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How many fish?

 

It’s so important to make sure you don’t overstock your aquarium. Our experts explain why...

Keeping too many fish in too small a space can cause water quality issues (see – Keeping water, not fish!), and health problems for your fish.

Although some fish like to shoal, an overcrowded environment is unfair and unnatural for fish and may lead to territorial fighting and fin nipping, which in turn, can lead to disease outbreaks. On top of this, water quality will deteriorate causing more stress and health issues.

Needless to say, neither you nor your fish want to experience these stressful situations.

 

However, it isn’t fish quantity alone that affects the amount of fish you can safely keep. Another important factor in fish health is good oxygen levels. Aquariums that have a larger surface area have better gaseous exchange, therefore better oxygen levels in the water.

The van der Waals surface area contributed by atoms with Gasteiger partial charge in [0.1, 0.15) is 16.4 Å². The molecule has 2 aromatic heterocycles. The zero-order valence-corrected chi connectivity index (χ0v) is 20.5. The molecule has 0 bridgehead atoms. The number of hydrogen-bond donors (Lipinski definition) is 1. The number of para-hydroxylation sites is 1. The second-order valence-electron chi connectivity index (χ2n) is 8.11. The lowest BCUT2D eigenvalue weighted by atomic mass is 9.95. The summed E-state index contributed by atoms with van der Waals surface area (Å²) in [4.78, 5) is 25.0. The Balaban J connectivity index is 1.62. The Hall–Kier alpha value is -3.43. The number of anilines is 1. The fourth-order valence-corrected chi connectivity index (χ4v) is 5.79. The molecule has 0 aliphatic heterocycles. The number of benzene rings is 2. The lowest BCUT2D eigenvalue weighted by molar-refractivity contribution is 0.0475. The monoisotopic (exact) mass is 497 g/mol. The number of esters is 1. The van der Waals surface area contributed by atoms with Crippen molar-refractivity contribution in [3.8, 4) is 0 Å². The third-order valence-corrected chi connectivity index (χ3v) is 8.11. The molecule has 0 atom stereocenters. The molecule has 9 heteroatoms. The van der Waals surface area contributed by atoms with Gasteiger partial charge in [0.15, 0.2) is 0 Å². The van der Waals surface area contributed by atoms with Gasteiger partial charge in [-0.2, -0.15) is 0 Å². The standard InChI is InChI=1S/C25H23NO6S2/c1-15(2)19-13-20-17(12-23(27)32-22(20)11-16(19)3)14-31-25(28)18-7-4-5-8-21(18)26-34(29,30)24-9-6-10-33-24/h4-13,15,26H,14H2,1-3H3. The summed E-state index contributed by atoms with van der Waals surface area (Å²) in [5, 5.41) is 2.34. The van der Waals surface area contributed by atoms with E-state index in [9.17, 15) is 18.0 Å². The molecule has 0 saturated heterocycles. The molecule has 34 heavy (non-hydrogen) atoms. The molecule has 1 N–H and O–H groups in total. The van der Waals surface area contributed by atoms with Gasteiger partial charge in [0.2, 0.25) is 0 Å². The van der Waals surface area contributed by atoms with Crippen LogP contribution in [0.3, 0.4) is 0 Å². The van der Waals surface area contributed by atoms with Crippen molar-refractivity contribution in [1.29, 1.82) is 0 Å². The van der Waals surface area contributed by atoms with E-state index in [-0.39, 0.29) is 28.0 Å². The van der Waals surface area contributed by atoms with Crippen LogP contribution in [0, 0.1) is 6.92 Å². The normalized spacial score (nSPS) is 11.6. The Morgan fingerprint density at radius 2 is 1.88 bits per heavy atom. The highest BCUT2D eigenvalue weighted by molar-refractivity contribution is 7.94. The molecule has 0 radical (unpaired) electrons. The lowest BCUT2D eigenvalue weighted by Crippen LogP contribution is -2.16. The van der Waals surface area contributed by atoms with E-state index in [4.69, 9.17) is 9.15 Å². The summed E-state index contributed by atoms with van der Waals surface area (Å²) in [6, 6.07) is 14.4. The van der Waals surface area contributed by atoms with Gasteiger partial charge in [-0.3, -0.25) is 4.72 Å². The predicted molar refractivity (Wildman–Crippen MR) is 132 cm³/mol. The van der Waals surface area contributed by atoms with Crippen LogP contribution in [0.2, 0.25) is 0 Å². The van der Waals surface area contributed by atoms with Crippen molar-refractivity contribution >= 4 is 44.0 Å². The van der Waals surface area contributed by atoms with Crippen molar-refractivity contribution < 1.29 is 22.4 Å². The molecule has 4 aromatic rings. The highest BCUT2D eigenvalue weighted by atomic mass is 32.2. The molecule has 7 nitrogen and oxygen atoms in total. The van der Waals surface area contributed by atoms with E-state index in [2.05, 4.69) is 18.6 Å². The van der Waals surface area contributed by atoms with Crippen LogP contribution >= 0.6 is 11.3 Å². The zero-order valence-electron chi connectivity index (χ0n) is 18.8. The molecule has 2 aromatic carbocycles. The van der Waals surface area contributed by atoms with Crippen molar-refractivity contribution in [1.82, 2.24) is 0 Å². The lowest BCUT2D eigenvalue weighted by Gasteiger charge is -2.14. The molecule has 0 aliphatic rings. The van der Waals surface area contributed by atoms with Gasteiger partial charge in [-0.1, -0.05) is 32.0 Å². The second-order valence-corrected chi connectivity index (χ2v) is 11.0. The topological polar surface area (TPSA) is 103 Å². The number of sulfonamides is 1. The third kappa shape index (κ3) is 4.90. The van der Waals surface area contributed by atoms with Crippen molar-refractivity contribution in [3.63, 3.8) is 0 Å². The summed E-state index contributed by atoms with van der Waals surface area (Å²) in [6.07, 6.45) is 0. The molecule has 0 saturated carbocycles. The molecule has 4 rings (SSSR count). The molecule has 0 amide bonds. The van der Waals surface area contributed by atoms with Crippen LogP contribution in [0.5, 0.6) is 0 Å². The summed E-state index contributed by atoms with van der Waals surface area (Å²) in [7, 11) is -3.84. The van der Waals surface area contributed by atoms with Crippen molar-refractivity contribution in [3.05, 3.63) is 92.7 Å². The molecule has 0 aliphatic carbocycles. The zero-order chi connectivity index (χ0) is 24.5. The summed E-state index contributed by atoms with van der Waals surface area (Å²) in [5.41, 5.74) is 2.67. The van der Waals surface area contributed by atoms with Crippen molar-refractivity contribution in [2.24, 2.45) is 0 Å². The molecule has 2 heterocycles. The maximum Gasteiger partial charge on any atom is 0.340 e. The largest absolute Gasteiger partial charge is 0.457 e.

For example, a tall, slim 30 litre aquarium that has a small water surface will generally have poorer oxygen levels than an equivalent volume model with a wider surface opening.

The second example would be better able to support a more generous quantity of fish. Whatever the size, always ensure your aquarium has good circulation and consider adding an air pump to improve oxygenation.

 

It can be exciting when stocking an aquarium, and it’s easy to get carried away when choosing new fish.

 

Here are three easy ways to make sure you avoid overstocking your aquarium.

  1. Calculate sizes:
  • For tropical fish - allow 1 cm of adult-size fish (excluding fins and tail) for each litre of water.

 

  • For cold water fish – allow 0.5cm of adult-size fish (excluding fins and tail) for each litre of water.

 

  1. Do your research and find out how large your fish will grow. Bear this in mind when stocking your aquarium. What starts out as a little cutie could grow into a beast! 

 

  1. Ask for advice from your aquatic retailer, letting them know what fish you already have. That way you can be sure your new arrivals will complement the existing community, both now and in the future.